Indian Parsis are a much-smaller and close-knit community of India who follow Zoroastrianism as their religion. They are well known for their religious tolerance and are mostly businessmen and traders.
Zoroastrianism in India - Parsis are merely 0.01% of Indian population and most of them live in Mumbai, but they are distinctive and easily recognizable. Followers of Zoroastrianism, they migrated from Persia. The religion was established around 7th century BC but its followers were exiled from Iran in the 7th century AD by the Muslim fanatics. They landed in Gujarat region. Parsis believe in one God with no form or shape and that there is a perpetual war going on between the good forces (forces of light) and the evil forces (forces of darkness) and the deeds of the people determines the victory or the outcome of the battle. These people light fires in their temples to represent God. Parsis mark the village of Udvada in Gujarat as the holiest place and their holy language is called Avesta.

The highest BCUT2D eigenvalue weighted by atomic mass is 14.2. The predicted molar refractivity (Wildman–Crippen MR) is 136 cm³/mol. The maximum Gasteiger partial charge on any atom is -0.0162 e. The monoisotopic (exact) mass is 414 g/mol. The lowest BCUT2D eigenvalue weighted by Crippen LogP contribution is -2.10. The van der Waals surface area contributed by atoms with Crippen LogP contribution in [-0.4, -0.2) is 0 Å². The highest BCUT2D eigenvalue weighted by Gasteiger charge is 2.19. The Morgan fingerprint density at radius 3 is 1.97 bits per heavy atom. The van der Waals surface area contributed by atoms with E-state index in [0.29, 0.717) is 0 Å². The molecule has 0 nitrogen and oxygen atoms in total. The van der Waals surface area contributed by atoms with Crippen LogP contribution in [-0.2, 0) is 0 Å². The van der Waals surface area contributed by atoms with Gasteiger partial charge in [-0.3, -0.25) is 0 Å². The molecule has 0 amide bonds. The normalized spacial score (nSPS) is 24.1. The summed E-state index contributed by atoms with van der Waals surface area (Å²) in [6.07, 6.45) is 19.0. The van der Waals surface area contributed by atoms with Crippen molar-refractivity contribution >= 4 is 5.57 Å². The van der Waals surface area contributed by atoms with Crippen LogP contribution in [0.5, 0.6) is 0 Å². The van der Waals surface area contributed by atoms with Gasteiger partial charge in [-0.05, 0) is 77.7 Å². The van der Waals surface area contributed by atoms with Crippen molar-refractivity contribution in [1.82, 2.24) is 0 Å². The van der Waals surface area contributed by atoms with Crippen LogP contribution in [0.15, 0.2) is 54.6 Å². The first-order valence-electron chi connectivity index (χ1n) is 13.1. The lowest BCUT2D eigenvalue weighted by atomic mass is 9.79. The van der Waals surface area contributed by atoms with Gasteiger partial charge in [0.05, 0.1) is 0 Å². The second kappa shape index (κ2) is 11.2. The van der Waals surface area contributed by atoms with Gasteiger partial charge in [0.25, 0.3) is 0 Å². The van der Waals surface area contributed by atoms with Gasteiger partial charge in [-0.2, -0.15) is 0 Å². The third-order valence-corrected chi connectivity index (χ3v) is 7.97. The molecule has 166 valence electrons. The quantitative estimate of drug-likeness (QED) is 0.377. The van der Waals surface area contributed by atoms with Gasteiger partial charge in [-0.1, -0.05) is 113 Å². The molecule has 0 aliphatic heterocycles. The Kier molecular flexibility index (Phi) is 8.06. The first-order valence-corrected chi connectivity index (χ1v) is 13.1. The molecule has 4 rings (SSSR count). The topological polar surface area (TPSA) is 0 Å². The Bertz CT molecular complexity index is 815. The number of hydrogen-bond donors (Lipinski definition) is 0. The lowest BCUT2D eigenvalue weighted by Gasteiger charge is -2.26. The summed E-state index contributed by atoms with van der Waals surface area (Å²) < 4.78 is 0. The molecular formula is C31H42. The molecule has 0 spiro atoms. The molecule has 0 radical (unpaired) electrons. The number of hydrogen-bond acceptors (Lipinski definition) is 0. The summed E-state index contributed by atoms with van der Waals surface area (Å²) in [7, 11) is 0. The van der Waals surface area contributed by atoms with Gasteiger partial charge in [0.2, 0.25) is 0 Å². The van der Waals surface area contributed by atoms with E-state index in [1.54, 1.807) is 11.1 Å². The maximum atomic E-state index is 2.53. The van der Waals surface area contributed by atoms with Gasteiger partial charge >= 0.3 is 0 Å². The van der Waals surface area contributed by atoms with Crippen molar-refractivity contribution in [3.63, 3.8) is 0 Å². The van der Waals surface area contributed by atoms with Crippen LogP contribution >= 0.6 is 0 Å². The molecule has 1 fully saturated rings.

It is the ancient language that was once spoken in Iran. Parsis have always demonstrated a lot of religious tolerance. They believe in preserving the purity of natural elements such as fire, water, air and earth and thus, instead of cremating or burying their dead ones, they leave them on high towers built especially for the purpose, where their flesh can be used as food by hawks and crows. Parsis have believed in purity of blood and thus, marry in their own community only. Many prominent figures in the Indian Nationalist movement were Parsis and they can also be credited with being the pioneers of the modern Indian industry and various institutions of all kinds in India. Some of the richer families are still among the bigger finance houses in India.